Highly valuable farming advice at a fraction of the standard rates. This is what YeboFarmer, a new agri-tech start-up, aims to give the small-scale farmers of Mzansi.
Its founder, Dr Luke Metelerkamp, is a post-doctoral research fellow at the Rhodes University in Makhanda.
Through many years of research, he has a rare understanding of the specialised advisory services that new and small-scale farmers need, let alone the finances to pay high consultancy fees.
Metelerkamp, who also lectures at Stellenbosch University, tells Food For Mzansi that he developed YeboFarmer because of his own farming difficulties.
“It was my own experiences as a new farmer starting out, and all the questions and challenges that I’ve come across and continue to come across over the last three years, [that] gave birth to the idea of YeboFarmer.”
Despite his academic qualifications, personal research and quite extensive networks in the agricultural sector, he was struggling to find basic answers. “I didn’t know who to reach out to and spent a lot of time and energy trying to find the right people and the right answers to the questions I was facing as a farmer starting out.”
Every great business starts with a great problem
YeboFarmer will now set out to solve these problems once faced by Metelerkamp. He describes it as a website, designed like an application, which gives new and small-scale farmers access to highly valuable advice at a fraction of the standard cost.
He also hopes to fill some of the many educational gaps that, he believes, still exist in the agricultural sector today.
“The department of agriculture, land reform and rural development says that it wants to enrol an additional 10 000 extension workers in order to bring the extension worker-to-farmer ratio in South Africa up to a workable level. The question of where we find another 10 000 extension workers is a really big question, not to mention [the question of] how we build that capacity and how we finance an additional 10 000 extension workers across the country.”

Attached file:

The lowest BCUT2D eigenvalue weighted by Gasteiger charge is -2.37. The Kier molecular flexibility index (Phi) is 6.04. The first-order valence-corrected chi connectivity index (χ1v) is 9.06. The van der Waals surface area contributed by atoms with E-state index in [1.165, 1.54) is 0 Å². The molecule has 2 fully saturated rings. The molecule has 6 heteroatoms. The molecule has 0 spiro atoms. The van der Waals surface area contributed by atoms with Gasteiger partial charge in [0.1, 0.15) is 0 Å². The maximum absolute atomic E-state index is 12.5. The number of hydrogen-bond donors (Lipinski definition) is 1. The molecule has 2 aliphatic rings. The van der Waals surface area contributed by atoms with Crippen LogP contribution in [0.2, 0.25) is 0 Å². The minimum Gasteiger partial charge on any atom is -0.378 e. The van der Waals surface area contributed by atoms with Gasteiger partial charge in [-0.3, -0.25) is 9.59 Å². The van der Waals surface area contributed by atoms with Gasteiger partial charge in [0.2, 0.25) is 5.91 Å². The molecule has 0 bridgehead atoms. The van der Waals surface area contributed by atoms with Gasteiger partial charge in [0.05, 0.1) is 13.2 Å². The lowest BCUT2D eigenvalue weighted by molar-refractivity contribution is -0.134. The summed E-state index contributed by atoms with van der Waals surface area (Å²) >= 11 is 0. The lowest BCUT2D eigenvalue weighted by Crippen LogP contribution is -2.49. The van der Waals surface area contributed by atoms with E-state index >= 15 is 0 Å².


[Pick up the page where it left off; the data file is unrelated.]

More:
The shortage of extension workers requires a creative solution, Metelerkamp says, and he wants YeboFarmer to become part of that answer.
“This idea of being connected to the land, the idea of feeding people, and the idea of running one’s own business and working outdoors, is just incredibly exciting and inspiring to me.
“Farmers – those who are smaller or just starting out and who do not have long family histories behind them in agriculture – we need to think about how we [could] support them better and how we [could] bring all the knowledge and expertise we can and put it at their disposal to make a real success.”
Putting power where it belongs
For Metelerkamp, bringing together different parties who would otherwise not connect is the key to the YeboFarmer business model.
“It’s a way of putting real power in the hands of farmers when it comes to selecting and evaluating the extension workers and agricultural trainers who support them. It’s about bringing in people who might not otherwise be able to connect to small farmers; people who might have retired. There’s a huge pool of skills and knowledge that is sitting there, [often] beyond our fingertips.”